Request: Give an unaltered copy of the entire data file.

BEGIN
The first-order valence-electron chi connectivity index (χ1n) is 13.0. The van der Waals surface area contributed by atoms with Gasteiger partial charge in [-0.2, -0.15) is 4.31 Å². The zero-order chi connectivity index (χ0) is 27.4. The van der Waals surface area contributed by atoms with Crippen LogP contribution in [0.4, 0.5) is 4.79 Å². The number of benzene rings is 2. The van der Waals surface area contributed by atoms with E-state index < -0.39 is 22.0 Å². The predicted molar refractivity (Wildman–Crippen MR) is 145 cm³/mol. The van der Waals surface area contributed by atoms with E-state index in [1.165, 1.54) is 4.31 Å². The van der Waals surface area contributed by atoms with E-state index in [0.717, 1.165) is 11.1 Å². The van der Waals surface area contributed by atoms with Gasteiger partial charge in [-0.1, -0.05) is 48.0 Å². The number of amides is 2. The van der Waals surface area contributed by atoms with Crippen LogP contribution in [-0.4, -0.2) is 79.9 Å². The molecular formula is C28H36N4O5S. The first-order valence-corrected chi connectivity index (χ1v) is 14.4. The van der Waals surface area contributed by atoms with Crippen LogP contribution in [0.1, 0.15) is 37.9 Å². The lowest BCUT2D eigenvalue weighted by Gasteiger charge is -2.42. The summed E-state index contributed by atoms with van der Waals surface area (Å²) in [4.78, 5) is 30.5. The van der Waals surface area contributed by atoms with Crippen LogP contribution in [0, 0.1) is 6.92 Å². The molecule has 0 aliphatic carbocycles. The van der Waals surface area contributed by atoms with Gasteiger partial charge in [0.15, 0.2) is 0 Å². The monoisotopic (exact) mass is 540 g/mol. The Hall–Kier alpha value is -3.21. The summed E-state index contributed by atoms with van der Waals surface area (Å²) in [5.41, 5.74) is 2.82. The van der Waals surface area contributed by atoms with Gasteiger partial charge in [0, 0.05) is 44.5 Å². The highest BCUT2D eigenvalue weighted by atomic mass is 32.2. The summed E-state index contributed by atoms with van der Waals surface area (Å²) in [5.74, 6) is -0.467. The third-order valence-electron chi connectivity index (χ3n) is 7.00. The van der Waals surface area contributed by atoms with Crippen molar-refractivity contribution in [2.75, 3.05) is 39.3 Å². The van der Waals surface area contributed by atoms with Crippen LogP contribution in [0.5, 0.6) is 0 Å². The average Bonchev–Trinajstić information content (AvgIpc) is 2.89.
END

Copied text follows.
The first-order valence-electron chi connectivity index (χ1n) is 13.0. The van der Waals surface area contributed by atoms with Gasteiger partial charge in [-0.2, -0.15) is 4.31 Å². The zero-order chi connectivity index (χ0) is 27.4. The van der Waals surface area contributed by atoms with Crippen LogP contribution in [0.4, 0.5) is 4.79 Å². The number of benzene rings is 2. The van der Waals surface area contributed by atoms with E-state index < -0.39 is 22.0 Å². The predicted molar refractivity (Wildman–Crippen MR) is 145 cm³/mol. The van der Waals surface area contributed by atoms with E-state index in [1.165, 1.54) is 4.31 Å². The van der Waals surface area contributed by atoms with E-state index in [0.717, 1.165) is 11.1 Å². The van der Waals surface area contributed by atoms with Gasteiger partial charge in [-0.1, -0.05) is 48.0 Å². The number of amides is 2. The van der Waals surface area contributed by atoms with Crippen LogP contribution in [-0.4, -0.2) is 79.9 Å². The molecular formula is C28H36N4O5S. The first-order valence-corrected chi connectivity index (χ1v) is 14.4. The van der Waals surface area contributed by atoms with Crippen LogP contribution in [0.1, 0.15) is 37.9 Å². The lowest BCUT2D eigenvalue weighted by Gasteiger charge is -2.42. The summed E-state index contributed by atoms with van der Waals surface area (Å²) in [4.78, 5) is 30.5. The van der Waals surface area contributed by atoms with Crippen LogP contribution in [0, 0.1) is 6.92 Å². The molecule has 0 aliphatic carbocycles. The van der Waals surface area contributed by atoms with Gasteiger partial charge in [0.15, 0.2) is 0 Å². The monoisotopic (exact) mass is 540 g/mol. The Hall–Kier alpha value is -3.21. The summed E-state index contributed by atoms with van der Waals surface area (Å²) in [5.41, 5.74) is 2.82. The van der Waals surface area contributed by atoms with Gasteiger partial charge in [0, 0.05) is 44.5 Å². The highest BCUT2D eigenvalue weighted by atomic mass is 32.2. The summed E-state index contributed by atoms with van der Waals surface area (Å²) in [5.74, 6) is -0.467. The third-order valence-electron chi connectivity index (χ3n) is 7.00. The van der Waals surface area contributed by atoms with Crippen molar-refractivity contribution in [2.75, 3.05) is 39.3 Å². The van der Waals surface area contributed by atoms with Crippen LogP contribution in [0.5, 0.6) is 0 Å². The average Bonchev–Trinajstić information content (AvgIpc) is 2.89.